Traveling is Seeing
Joel scribed a great piece at Vagabonding this week, which felt more like inspired prose than a simple post on an impression of travel.
We travel also to see things that are not easy to see. The Egyptian man in Alexandria, for example, who walks past your cafe table selling kleenexes, his skeletal frame so disfigured that he walks with his torso almost parallel to the ground. His eyes meet yours and you exchange a smile, suddenly conscious of the dollar’s worth of lemon juice in your hand and the relatively great health along your own spine…
And sometimes we may even travel to catch our own reflection in a cracked and dirty mirror, not entirely sure for a moment what it is — or rather who it is — that we’re looking at. And perhaps later in the day, when we see our reflection not in glass but in the eyes and faces of our neighbors, we will have a moment of clarity about what and who we are.
This week, I’ve been especially aware of my own reasons for traveling, and Joel made me realize yet another on my list. I love being humbled by the constant stimulation while traveling. The exchange, the “you’re on” sense from a live TV broadcast, the challenge to the self from the self and the world – it’s all in the attempt to solidify your own essence and self-knowledge. I’m a fan of travel because it helps me see myself in a way that could only be alternately achieved by rapid time lapse into my future.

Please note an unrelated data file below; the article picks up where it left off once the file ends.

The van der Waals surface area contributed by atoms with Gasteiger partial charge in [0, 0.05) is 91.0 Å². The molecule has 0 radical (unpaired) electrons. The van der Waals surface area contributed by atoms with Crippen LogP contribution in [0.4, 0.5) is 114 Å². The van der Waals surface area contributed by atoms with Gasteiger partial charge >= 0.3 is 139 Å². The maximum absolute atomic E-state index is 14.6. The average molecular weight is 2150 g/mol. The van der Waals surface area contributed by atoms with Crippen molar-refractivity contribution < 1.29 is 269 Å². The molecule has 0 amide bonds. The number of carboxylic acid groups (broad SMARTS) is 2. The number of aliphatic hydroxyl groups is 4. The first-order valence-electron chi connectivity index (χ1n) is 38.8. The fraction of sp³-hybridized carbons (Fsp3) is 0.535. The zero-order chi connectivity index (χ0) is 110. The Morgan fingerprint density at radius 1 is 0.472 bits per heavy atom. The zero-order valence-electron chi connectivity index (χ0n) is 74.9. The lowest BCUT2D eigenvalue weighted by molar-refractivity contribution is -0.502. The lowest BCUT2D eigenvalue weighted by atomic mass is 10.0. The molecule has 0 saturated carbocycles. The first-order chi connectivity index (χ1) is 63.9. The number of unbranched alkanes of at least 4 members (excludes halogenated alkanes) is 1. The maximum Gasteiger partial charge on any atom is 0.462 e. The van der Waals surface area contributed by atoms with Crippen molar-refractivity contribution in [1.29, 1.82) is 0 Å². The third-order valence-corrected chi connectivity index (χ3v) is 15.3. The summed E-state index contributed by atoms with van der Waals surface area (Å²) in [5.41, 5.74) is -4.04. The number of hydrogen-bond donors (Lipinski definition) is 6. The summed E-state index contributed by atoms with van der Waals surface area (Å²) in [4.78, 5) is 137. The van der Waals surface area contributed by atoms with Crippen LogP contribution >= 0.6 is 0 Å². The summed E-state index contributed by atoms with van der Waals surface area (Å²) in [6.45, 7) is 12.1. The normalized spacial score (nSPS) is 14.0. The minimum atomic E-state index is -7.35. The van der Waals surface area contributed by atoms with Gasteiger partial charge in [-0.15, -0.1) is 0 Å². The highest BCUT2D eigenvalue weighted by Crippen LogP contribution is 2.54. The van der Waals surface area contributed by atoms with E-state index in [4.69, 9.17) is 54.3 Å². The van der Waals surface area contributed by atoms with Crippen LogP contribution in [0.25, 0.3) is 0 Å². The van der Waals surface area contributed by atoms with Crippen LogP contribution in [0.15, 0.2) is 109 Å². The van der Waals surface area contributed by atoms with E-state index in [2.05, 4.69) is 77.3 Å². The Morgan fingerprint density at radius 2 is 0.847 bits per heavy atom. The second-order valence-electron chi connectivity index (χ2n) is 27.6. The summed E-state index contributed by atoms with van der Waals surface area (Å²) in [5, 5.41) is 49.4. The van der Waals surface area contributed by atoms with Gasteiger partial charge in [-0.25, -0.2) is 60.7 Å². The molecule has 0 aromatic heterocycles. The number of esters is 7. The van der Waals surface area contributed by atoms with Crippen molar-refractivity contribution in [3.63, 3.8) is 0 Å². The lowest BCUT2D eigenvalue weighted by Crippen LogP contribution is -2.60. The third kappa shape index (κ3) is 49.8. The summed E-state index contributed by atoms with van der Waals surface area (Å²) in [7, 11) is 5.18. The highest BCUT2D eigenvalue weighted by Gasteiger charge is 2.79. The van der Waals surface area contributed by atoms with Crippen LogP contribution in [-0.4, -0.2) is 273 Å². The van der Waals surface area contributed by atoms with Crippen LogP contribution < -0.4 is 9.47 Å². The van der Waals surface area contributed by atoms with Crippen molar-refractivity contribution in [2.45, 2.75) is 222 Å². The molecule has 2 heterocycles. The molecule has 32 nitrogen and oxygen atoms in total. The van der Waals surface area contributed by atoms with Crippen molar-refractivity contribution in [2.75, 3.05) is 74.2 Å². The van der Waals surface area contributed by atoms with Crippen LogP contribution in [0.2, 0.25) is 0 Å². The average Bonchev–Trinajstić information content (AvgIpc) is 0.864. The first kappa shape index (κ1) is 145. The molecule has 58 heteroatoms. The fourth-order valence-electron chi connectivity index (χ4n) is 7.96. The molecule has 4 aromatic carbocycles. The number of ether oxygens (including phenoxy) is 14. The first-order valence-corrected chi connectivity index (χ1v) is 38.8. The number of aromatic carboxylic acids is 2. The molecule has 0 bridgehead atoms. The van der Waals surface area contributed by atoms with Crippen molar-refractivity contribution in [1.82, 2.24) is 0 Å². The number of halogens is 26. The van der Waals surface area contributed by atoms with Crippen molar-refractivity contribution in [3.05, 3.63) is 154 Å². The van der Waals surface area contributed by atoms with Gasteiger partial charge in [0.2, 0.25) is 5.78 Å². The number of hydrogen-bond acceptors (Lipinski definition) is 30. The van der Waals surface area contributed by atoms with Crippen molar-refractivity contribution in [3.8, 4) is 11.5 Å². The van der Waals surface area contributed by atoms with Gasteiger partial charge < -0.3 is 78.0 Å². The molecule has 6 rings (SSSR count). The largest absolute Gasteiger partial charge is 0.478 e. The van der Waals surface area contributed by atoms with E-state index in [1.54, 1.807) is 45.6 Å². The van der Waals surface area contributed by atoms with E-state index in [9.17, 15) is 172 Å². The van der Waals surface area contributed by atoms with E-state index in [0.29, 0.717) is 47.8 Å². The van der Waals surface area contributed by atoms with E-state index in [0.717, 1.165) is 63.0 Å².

For your reading pleasure: The 11 Foreigners You Meet in China
An interesting viewpoint on Arizona’s new immigration law: Que Lástima…
Makes you hungry and a little disgusted at the same time: Seven Essential Breakfasts for the World Traveler
Update on Nomadderwhere
This weekend I headed up to the Northern Indiana lakes for some friend time before my first ProjectExplorer adventure! Of all the things that I enjoy about the Midwest, it is this lake culture I miss the most when abroad and away from the comforts and rituals of home.
This week at Nomadderwhere (big week for Fiji narratives):